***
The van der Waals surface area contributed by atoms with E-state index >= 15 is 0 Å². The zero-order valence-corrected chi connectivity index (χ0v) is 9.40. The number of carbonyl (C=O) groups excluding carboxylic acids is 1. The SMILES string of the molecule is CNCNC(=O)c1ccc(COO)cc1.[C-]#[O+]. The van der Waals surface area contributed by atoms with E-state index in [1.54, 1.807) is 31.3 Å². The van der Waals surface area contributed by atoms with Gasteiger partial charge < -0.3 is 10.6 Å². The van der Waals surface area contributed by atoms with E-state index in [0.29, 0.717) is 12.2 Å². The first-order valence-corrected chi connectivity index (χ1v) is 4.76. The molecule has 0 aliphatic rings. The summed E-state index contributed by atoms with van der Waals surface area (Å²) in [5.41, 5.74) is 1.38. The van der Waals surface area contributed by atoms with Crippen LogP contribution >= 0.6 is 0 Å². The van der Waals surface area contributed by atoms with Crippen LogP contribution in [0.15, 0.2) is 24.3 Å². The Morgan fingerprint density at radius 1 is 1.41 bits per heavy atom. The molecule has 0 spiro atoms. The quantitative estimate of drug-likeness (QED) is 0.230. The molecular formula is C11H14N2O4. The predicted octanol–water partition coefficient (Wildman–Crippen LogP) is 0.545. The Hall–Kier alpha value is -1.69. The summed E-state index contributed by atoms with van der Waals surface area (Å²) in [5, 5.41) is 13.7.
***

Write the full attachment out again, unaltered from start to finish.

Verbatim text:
The van der Waals surface area contributed by atoms with E-state index >= 15 is 0 Å². The zero-order valence-corrected chi connectivity index (χ0v) is 9.40. The number of carbonyl (C=O) groups excluding carboxylic acids is 1. The SMILES string of the molecule is CNCNC(=O)c1ccc(COO)cc1.[C-]#[O+]. The van der Waals surface area contributed by atoms with E-state index in [1.54, 1.807) is 31.3 Å². The van der Waals surface area contributed by atoms with Gasteiger partial charge < -0.3 is 10.6 Å². The van der Waals surface area contributed by atoms with E-state index in [0.29, 0.717) is 12.2 Å². The first-order valence-corrected chi connectivity index (χ1v) is 4.76. The molecule has 0 aliphatic rings. The summed E-state index contributed by atoms with van der Waals surface area (Å²) in [5.41, 5.74) is 1.38. The van der Waals surface area contributed by atoms with Crippen LogP contribution >= 0.6 is 0 Å². The van der Waals surface area contributed by atoms with Crippen LogP contribution in [0.15, 0.2) is 24.3 Å². The Morgan fingerprint density at radius 1 is 1.41 bits per heavy atom. The molecule has 0 spiro atoms. The quantitative estimate of drug-likeness (QED) is 0.230. The molecular formula is C11H14N2O4. The predicted octanol–water partition coefficient (Wildman–Crippen LogP) is 0.545. The Hall–Kier alpha value is -1.69. The summed E-state index contributed by atoms with van der Waals surface area (Å²) in [5, 5.41) is 13.7.